Tuesday, December 05, 2006

BG Painting 4 / Color Theory- Art Lozzi explains some technique

Yes John,

I saw the newest post and I sit here open-mouthed at the reaction and the responses. Above all (and I repeat) you deserve lots of praise for turning these people on and directing them, like you're satisfying a hunger. The way you describe and analyze makes it clear that you have a great sense of color yourself.

But as you point out, color sense is not a subject or an item that can be taught in a class. It's innate and it grows with exposure. Color theory? Yes. The technique of color? Yes. Psychology of color? That too. We know that color affects moods, as light does. We cannot paint with light but we can paint light itself, by using different tones, contrasts, etc. Color is a tool.

Now how does one use it? Acrylic? Water colors, oils, gouaches, pastels -you name 'em. You can slap it on, dribble it, roll it, sponge it, spray it, finger it and even glue it. But that's not what determines if the final look is good or not. If there is no inborn taste or acquired, studied, knowledge, then don't expect too much. And if you see that you don't have the feel of it, then drop it and hire someone who has it. If one exposes him-her-self to what's considered good, long enough, then it's possible that it can rub off onto him-her. Open the eyes, observe, absorb. What's good is not necessarily what's trendy. Beware of trends. Analyze: WHY do I like it? WHY is this considered good? It has to come from inside. Usually, good is lasting. And usually good will last.

The technique I used in the bgs you ask about? I don't remember. (I keep reminding you that this was 45 years ago! What were YOU doing then?). I see that I painted the sky a soft salmon pink, knowing who and what is working against it. It's always pleasant, warm and it goes with so many other colors, like a sunset. It's not dramatic. No need for drama unless the story calls for it. Yogi looks great against it...as somebody pointed out his muzzle. You?

Art Lozzi on Technique

Paint Overall BG Color First

This color is rolled on (onto the thickish Bristol paper we used, not board and not canvas) and everything was painted on top of it so that if there were any "holes" or spaces, the sky color would tie it all together.

You can see the peach sky in the little holes in the hills where the sponge didn't paint. This gives the effect of mixing the main BG color with the other colors in the BG and it ties them all into one harmonious color scheme.
You can also see the hill color behind and through the tress and so forth.
Blending the colors makes all the objects in the BG part of a family of color, rather than having a bunch of separate objects each with completely different colors splitting up the image and all competing for attention-John

What Tools To Paint With?
Sponging, frisketing, brushwork, pencils, as you mention, were all used. (The paint is cel paint)


The brown path was a hole cut in a cel, then painted brown over the green The light green above the brown path was done the same way. The outlines of the foliage at the top of the BG was cut out of friskets and sponged on over the salmon sky. The tree silhouettes were cut from friskets and sponged on, that's why you see the rough edges from the rough texture of the sponge.These trees are painted with sponges and friskets.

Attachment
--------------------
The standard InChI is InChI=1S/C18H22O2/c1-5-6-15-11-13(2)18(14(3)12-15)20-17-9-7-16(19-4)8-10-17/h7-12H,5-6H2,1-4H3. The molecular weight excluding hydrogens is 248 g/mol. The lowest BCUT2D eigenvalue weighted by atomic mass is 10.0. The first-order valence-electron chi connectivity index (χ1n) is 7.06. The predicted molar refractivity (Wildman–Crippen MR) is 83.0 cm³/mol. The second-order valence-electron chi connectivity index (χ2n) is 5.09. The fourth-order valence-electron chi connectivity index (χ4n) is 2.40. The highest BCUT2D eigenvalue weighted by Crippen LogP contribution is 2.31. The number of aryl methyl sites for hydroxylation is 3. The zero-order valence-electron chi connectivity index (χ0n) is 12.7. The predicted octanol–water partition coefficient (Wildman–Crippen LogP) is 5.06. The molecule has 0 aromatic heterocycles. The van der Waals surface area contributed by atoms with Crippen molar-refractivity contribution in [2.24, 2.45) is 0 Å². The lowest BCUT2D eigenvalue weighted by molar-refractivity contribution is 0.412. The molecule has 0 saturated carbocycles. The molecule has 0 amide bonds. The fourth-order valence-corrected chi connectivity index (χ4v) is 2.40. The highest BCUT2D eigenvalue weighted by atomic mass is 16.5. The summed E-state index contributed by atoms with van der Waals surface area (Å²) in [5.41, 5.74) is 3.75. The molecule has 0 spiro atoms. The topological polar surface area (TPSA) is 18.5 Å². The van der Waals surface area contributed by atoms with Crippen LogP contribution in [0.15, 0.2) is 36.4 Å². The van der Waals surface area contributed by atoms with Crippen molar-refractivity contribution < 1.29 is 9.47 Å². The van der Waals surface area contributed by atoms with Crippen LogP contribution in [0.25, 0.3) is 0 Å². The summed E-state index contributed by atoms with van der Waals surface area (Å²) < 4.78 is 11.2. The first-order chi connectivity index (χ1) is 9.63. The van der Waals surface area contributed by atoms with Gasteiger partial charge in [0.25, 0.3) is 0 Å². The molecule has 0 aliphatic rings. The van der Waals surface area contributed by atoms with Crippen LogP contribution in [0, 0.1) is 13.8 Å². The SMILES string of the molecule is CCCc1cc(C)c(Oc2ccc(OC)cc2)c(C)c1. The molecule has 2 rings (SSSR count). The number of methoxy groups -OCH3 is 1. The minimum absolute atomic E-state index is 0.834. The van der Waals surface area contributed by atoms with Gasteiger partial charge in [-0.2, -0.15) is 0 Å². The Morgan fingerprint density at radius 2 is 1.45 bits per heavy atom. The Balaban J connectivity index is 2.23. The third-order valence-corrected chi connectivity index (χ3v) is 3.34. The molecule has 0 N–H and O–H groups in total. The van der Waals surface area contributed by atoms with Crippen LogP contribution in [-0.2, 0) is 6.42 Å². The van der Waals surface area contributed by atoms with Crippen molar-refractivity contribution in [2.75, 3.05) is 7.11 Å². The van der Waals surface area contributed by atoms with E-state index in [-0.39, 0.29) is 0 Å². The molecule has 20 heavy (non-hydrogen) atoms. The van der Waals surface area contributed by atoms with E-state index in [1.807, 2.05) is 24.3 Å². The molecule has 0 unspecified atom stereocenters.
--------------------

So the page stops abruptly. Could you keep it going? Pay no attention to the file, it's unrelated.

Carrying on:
The leaves and black tree sketchy lines are done in pencil. The light blue lines on the turquoise tree might be chalk.

The black heavy lines are drawn on with brush in slow smooth controlled yet flowing natural lines.
I think these light lines are done in a jagged brush stroke, but they may be chalk too.

What Colors To Choose
The choices of these colors were what the artist felt were right. This is what distinguishes one from another. Same goes for the shapes, other than what the layouts called for.

Use Nature's Colors to add Depth and Interest
And try to use the many colors of nature itself. There is NOTHING in nature that is pure brown or green or red. Everything is a blend or a texture. Animated characters and objects, of course, have to be painted flat, but this is why a textured bg adds depth and interest. Even on a one-color wall we add a shadow or a slight texture. On a flat sky we add a slight white cloud or two. Avoid bland.

Use Contrast and Variations on a Theme To Keep Things Organic

Notice how every tree is different, as in nature: wide, thin, tall, short, various colors. Same also goes for branches, leaves, pine needles, ground plants, etc. Sometimes Art would add a lot of drawing and detail that wasn't provided in the BG layout. The bark on the tree. The free flowing patterns on the bushes etc.

This is NOT because the layout artist asked for it, but because the bg artist "felt" it. Look around you. It's all there. Look at your hand and notice the nails, skin, pores, veins, colors, tones, textures, size, shapes. And yet, every hand is different from all the others. Simple: If you don't look, you can't see.

John, how else can I say it? I hope it's useful to all those who ask. I certainly appreciate their interest to learn.
Continue it, whatever you're doing.

Best, Art Lozzi
Me, I'm being called back into the cruiseship world with a couple of new medium-sized ships to work the Aegean. Busy, but very glad.